But no. That was an analog age. It’s over. So I blog these cloudy memories, without the fear and excitement. The talking and fucking shit up. The hate and sheer joy of not being rich. Living for the weekend. Living because we weren’t that guy fished out of the lake. Not this time.
One Saturday night a couple years ago we were out in Palm Springs watching their Christmas Festival of Lights parade. Fire trucks and marching bands and agricultural machinery and prancing queens and everything bedecked in lights and fiber optic cables, as beautiful as it is absurd. The parade goes down Palm Canyon Drive and we’d booked a room on Indian Canyon Drive a block away. Two minute walk. It was chilly, not a cloud in the sky, a bone chilling desert winter’s night. A zillion glittery stars over head, and faint smudges of galaxies unimaginably far away, so far and so vast it’s better not to think of them at all. We didn’t. Continue reading
Oh (he says to a seismically hypersensitive friend), you work in Culver City…. That explains how you felt an earthquake (technically a microquake) that measured 2.8 on the Richter scale. I try to notice nothing below 4.0, but then I am jaded. But Culver City is built on the Los Angeles River floodplain. In fact, the Ballona Creek that trickles unnoticed though the neighborhood was an alternate channel for the L.A. river in its carefree, unchanneled days. And the soil there must be many feet deep, sediments that go who knows how far back, and are more sandy than clay, given the source (the Santa Monica Mountains.). What this means for your nerves is that sandy alluvial soils are prone to liquefaction, and amplify the slightest of earthquakes, so that something beneath of dignity of an Angeleno sitting on bedrock, as in my neighborhood, is noticed by highly sensitive types in Culver City. Were it a more manly earthquake, something, say. in the vicinity of an 8 plus, the earth beneath you would be as water and you’d never be heard from again, and Amoeba could at last have what remains of your record collection.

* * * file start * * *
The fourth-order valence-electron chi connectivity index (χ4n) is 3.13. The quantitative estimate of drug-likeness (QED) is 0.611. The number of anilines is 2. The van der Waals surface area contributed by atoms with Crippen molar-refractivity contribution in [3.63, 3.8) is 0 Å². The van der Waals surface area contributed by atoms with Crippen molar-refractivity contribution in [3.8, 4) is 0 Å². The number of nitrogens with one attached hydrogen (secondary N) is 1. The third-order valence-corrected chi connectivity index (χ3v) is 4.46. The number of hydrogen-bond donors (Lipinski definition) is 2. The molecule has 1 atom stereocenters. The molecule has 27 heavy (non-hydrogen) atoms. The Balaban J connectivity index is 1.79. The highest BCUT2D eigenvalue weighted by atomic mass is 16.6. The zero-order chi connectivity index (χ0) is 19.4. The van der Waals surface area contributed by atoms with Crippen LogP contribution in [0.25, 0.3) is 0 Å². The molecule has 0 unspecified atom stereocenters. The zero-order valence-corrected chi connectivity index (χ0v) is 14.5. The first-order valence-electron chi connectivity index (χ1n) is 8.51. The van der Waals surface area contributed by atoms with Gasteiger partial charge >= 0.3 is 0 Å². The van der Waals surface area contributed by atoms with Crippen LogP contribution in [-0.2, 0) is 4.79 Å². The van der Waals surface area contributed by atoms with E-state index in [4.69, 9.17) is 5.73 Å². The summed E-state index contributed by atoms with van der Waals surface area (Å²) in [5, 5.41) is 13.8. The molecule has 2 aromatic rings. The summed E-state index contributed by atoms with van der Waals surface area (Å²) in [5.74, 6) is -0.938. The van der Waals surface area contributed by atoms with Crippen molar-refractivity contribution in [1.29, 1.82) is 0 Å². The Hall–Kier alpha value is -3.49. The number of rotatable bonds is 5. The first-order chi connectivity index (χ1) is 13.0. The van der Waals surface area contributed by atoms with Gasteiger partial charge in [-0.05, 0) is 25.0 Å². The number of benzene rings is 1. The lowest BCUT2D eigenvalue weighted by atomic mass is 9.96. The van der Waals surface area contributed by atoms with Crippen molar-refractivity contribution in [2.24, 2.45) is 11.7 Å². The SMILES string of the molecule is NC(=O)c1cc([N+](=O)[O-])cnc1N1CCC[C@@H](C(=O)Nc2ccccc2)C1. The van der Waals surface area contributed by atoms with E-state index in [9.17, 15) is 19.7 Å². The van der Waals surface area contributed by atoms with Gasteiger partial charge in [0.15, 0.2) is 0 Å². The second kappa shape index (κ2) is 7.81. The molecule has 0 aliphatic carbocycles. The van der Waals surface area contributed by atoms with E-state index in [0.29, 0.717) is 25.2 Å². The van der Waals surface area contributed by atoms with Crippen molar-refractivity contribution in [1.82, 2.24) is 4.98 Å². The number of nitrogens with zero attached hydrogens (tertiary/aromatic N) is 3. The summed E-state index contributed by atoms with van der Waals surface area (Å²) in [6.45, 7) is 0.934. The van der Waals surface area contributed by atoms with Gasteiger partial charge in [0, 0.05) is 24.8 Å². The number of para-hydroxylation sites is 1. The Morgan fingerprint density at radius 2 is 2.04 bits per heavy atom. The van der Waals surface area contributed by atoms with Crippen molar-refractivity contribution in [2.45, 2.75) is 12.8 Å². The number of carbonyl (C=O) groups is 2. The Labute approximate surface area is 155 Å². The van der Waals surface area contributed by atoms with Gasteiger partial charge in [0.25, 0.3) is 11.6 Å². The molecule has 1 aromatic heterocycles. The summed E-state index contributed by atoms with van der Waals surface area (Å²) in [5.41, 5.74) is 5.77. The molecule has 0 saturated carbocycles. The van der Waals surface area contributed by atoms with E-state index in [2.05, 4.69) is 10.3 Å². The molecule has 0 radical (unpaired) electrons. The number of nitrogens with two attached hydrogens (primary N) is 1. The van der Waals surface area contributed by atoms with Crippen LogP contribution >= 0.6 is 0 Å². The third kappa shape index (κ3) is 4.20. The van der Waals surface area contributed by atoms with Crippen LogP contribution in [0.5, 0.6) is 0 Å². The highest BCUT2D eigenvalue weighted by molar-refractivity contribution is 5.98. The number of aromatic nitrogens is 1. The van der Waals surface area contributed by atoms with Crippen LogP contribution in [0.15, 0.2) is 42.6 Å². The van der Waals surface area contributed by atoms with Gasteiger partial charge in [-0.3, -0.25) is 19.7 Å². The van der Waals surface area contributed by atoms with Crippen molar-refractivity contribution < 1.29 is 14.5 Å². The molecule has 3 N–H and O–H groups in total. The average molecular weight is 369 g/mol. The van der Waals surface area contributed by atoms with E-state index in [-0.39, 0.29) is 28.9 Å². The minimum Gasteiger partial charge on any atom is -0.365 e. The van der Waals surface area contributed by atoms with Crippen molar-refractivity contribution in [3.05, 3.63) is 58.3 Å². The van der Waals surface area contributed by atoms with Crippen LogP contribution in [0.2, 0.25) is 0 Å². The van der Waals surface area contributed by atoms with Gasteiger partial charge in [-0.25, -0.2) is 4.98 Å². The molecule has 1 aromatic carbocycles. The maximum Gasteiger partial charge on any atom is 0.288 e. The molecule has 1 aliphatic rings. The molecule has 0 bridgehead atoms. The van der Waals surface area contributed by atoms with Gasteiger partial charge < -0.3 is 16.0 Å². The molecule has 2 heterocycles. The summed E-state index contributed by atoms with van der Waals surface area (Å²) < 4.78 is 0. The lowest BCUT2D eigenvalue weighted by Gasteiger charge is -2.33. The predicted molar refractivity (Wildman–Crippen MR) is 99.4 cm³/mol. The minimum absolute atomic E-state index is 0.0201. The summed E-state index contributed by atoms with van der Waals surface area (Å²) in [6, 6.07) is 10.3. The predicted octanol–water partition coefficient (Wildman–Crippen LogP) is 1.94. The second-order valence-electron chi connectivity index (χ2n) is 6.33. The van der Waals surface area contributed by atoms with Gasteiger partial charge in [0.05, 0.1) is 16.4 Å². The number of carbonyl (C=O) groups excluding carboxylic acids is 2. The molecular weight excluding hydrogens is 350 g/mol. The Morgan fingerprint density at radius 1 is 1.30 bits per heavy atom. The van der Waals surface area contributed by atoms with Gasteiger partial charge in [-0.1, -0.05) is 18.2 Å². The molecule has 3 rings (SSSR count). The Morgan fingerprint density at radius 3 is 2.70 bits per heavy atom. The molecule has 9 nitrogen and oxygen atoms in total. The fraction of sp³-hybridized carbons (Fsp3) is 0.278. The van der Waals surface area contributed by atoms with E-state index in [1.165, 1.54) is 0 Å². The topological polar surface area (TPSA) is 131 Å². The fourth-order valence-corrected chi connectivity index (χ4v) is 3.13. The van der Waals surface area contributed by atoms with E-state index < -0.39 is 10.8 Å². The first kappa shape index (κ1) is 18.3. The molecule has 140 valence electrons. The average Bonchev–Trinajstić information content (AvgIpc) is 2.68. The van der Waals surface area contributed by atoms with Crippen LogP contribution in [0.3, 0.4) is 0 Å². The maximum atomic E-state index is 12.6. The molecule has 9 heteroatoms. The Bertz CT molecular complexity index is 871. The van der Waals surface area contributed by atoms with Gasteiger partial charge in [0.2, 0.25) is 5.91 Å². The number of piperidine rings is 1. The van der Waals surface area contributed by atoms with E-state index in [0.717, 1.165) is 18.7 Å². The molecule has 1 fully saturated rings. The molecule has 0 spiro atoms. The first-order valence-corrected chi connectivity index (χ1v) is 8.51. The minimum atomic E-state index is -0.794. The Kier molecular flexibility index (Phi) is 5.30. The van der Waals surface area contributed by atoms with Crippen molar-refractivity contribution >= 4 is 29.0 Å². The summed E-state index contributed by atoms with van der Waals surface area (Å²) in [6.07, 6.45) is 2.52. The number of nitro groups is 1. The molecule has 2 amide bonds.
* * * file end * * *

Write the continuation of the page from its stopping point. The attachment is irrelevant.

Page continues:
Here’s a convenient map of the Culver City liquefaction zones. They’re in teal. This map is available on Culver City’s official website, though I doubt they tell anyone, since there’s more teal than is tasteful. Teal is best in small quantities. It’s a pungent off-blue and a little goes a long way, like a rank cheese. Also it makes Culver City look so fucked. Like beyond fucked. Like doomed. Which it’s not, really. It’s that damn teal. Pastels would have been much better.
Incidentally, Culver City is the Heart of Screenland.
Map of the Culver City Liquefaction Zone